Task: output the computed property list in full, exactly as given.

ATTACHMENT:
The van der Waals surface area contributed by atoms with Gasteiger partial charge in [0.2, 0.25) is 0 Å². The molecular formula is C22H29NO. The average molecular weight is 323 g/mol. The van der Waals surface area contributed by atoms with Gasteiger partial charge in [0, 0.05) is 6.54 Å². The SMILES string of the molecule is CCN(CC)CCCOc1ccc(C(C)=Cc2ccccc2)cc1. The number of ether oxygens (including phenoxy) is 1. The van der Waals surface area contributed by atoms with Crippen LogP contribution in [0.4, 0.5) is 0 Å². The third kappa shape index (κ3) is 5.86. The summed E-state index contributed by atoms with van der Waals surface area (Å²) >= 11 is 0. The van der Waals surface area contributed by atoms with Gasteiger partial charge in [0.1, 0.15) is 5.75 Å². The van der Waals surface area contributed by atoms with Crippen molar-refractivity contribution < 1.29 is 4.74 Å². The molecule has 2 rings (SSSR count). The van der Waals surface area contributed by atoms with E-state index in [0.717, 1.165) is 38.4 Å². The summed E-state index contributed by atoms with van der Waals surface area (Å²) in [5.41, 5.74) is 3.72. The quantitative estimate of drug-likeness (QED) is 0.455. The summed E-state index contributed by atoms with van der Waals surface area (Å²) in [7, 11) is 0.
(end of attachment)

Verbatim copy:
The van der Waals surface area contributed by atoms with Gasteiger partial charge in [0.2, 0.25) is 0 Å². The molecular formula is C22H29NO. The average molecular weight is 323 g/mol. The van der Waals surface area contributed by atoms with Gasteiger partial charge in [0, 0.05) is 6.54 Å². The SMILES string of the molecule is CCN(CC)CCCOc1ccc(C(C)=Cc2ccccc2)cc1. The number of ether oxygens (including phenoxy) is 1. The van der Waals surface area contributed by atoms with Crippen LogP contribution in [0.4, 0.5) is 0 Å². The third kappa shape index (κ3) is 5.86. The summed E-state index contributed by atoms with van der Waals surface area (Å²) >= 11 is 0. The van der Waals surface area contributed by atoms with Gasteiger partial charge in [0.1, 0.15) is 5.75 Å². The van der Waals surface area contributed by atoms with Crippen molar-refractivity contribution < 1.29 is 4.74 Å². The molecule has 2 rings (SSSR count). The van der Waals surface area contributed by atoms with E-state index in [0.717, 1.165) is 38.4 Å². The summed E-state index contributed by atoms with van der Waals surface area (Å²) in [5.41, 5.74) is 3.72. The quantitative estimate of drug-likeness (QED) is 0.455. The summed E-state index contributed by atoms with van der Waals surface area (Å²) in [7, 11) is 0.